-glucose positron emission tomography/computed tomography (18
F-FDG-PET/CT) enables systemic HL with secondary bone invasion to be distinguished from primitive osseous HL. This technique is highly specific in demonstrating the isolated osseous localization of the tumor and should be recommended in all patients with putative osseous lymphoma [25
Regarding the cellular origin of RS cells in HLs, especially for those in extranodal lesions, it remains to be determined whether RS cells are clonal B cells that have lost their B cell phenotype due to destructive somatic mutation [26
]. Although recent investigations have defined a characteristic profile of recurrent copy number gains and losses in classical HL, including gains of chromosomes 2p, 9p, 16p, and 17q and losses of 13q, 6q, and 11q, cytogenetic and molecular studies of HL are limited. Several recurrent genetic lesions have been identified in RS cells, and most of them affect members of the JAK/STAT or NF-κB signaling pathways [27
]. It is likely that EBV plays a role in reprogramming and survival through dysregulation of several signaling networks and transcription factors, including inactivating mutations in the TNFAIP3 tumor suppressor gene and encoding a negative regulator of NF-κB activity [28
]. The RS cell furthers its own survival by attracting a supportive microenvironment of immune and stromal cells, and suppressing local immune responsiveness. Although many questions remain unanswered, a better understanding of cellular interaction may help to clarify the pathogenesis of HL and promote novel approaches for targeting the therapy of this malignant tumor.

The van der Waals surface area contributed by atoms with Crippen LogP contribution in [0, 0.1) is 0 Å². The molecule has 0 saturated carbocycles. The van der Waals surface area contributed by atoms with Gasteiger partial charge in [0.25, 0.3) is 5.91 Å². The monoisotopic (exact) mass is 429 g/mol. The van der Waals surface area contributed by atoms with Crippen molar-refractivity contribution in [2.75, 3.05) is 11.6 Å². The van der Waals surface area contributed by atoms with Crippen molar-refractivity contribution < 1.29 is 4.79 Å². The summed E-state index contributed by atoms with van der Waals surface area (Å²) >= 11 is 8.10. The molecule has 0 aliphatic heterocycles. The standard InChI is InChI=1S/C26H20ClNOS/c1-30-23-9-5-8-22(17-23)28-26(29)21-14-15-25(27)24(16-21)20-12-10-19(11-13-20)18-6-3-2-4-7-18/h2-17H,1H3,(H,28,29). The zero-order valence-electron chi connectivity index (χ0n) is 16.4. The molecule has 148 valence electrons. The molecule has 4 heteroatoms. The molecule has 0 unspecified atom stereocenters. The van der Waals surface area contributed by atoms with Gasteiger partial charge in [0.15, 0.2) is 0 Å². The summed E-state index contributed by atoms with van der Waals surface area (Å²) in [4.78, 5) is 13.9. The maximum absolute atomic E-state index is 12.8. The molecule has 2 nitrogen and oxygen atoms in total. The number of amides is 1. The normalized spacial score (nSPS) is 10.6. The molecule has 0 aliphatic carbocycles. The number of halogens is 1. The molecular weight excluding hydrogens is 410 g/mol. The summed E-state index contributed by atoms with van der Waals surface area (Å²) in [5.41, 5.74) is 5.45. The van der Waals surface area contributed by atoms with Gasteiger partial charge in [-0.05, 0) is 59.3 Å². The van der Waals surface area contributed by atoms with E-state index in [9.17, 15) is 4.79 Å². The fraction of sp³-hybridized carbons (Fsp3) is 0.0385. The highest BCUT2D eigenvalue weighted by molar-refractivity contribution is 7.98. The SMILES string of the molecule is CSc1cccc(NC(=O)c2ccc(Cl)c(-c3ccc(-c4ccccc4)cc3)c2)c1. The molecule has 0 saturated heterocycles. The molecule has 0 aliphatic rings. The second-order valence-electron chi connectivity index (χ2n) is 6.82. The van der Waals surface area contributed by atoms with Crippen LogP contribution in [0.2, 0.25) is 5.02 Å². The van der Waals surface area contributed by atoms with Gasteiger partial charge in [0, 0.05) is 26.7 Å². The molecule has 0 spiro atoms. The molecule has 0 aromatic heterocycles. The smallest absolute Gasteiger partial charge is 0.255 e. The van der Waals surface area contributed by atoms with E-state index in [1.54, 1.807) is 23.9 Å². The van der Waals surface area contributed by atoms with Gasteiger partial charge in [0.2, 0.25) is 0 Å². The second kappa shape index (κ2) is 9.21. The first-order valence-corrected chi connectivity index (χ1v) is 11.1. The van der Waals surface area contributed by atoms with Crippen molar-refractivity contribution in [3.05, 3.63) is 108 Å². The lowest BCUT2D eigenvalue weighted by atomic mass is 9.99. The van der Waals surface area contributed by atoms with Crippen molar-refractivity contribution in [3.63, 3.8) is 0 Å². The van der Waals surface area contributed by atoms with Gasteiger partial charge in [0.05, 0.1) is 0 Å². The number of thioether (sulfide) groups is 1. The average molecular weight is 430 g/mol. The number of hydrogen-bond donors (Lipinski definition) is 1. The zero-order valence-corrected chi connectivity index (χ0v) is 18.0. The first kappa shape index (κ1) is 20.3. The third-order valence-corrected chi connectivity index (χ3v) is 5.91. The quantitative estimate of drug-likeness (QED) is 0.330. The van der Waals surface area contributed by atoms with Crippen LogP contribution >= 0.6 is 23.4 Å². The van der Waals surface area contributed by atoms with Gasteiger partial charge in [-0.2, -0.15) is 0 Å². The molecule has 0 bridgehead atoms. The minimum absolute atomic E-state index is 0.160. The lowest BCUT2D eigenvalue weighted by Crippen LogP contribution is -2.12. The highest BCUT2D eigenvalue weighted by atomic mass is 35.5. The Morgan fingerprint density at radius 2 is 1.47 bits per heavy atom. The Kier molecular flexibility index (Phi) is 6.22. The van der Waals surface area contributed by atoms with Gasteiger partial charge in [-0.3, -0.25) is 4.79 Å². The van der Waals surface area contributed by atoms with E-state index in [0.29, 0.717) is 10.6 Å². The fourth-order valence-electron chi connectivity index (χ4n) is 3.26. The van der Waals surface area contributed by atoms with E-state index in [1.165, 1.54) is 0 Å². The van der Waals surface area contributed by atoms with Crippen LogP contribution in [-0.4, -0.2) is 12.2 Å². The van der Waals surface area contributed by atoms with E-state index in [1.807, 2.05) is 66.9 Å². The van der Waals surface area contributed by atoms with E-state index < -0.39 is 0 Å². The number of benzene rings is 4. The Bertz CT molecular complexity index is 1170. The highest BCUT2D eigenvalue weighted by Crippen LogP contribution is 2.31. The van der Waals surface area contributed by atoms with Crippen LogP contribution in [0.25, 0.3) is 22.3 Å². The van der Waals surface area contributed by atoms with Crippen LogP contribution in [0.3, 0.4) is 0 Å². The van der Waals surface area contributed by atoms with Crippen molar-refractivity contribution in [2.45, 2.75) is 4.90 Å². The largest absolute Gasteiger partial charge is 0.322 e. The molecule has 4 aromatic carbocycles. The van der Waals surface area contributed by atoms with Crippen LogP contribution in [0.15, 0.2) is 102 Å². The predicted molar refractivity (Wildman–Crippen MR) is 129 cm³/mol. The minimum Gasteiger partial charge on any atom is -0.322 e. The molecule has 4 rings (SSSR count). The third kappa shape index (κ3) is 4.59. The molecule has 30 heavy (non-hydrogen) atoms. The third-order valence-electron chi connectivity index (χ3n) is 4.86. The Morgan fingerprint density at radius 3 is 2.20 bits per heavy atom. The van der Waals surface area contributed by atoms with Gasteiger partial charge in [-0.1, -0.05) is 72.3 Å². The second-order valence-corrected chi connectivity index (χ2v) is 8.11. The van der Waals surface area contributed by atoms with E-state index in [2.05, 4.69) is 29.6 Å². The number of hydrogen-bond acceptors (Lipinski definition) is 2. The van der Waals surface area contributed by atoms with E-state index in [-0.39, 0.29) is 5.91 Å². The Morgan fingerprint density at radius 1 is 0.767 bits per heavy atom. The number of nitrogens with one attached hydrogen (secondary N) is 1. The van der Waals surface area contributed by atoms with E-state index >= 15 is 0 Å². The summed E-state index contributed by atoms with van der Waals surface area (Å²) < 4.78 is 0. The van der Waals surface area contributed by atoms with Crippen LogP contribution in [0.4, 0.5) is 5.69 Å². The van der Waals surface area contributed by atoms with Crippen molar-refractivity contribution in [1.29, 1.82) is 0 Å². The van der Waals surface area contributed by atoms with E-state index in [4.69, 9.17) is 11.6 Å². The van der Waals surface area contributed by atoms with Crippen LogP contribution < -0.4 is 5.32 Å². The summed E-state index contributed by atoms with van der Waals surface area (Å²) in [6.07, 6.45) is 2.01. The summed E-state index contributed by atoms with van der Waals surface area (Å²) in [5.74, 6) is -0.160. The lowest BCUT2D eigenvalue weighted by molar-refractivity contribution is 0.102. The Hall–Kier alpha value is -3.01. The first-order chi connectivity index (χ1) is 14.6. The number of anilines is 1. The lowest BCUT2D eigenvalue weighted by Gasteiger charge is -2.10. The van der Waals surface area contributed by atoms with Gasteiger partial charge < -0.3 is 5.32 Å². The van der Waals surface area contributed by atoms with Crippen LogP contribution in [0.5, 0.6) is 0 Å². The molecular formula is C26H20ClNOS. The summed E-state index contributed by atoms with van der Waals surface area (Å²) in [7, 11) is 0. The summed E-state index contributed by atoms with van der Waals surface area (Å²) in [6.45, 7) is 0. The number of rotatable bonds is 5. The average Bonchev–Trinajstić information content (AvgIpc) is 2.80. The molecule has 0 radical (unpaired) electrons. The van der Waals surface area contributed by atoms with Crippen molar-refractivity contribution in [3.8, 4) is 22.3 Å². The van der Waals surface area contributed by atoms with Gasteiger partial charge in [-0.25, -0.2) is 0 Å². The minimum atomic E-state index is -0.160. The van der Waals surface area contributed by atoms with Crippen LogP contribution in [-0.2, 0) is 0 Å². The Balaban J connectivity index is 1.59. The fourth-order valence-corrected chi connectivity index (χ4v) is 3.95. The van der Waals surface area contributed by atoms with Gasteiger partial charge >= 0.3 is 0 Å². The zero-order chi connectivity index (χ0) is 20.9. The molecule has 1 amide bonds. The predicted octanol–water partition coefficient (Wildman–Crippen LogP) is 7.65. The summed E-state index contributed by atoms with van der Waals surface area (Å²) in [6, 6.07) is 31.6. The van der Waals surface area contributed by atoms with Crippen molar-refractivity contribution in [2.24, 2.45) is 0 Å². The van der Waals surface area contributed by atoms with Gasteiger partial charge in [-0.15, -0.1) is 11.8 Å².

Osseous HLs usually show osteolysis in radiological examination, it is often misdiagnosed as osteomyelitis [10
]. The present case exhibited either osteolytic lesion with soft tissue mass or inflammatory background with eosinophilic granulocytes infiltration, which might sometimes cause diagnostic confusion with primary bone sarcoma, eosinophilic granuloma and non-Hodgkin lymphoma of bone. However, osteomyelitis and primary bone sarcoma lack the specific RS cell with immunoreactivity for CD30 and CD15. Eosinophilic granuloma of bone shows clonal neoplastic proliferation of Langerhans cells that express CD1a, S-100 and Langerin. The incidence of non-Hodgkin lymphoma of bone is higher than that of primary osseous HL. The most common subtype of non-Hodgkin lymphoma in bone is diffuse large B-cell lymphoma. Immunohistochemically, most of non-Hodgkin lymphomas of bone are positive for CD45 and B-cell or T-cell lineage markers with or without CD30 expression. Co-expression of CD15 and CD30, but lacking CD45 expression of tumor cells may be helpful to confirm the diagnosis of osseous HL. Although the detection of EBV-encoded RNA (EBER) or LMP1 is indicative of classical HL, EBV is found in only a proportion of cases, particularly in mixed cellularity and lymphocyte depleted classical HL with the highest frequency of 75% [1
]. By contraries, some subtypes of non-Hodgkin lymphoma, including extranodal NK/T cell lymphoma and EBV positive diffuse large B-cell lymphoma, show EBV infection in tumor cells. The present case showed EBV negative by in situ
hybridization although it presented typical histological and immunohistochemical profile of classical HL. Therefore, detection of EBV-encoded products in tumor is not a definitive point to confirm the diagnosis of HL. In addition, classical HL has to be distinguished from anaplastic large cell lymphoma (ALCL) in such an unusual extranodal location because both tumors show CD30 immunoreactivity with typical membrane and paranuclear dot-like staining pattern [30
]. However, differential diagnosis between HL and ALCL can be made by expression of anaplastic lymphoma kinase (ALK), EMA and CD45 which are typical of ALCL, ALK-positive, while co-expression of CD30 and PAX5 is very helpful in differentiating HL from ALCL, ALK-negative.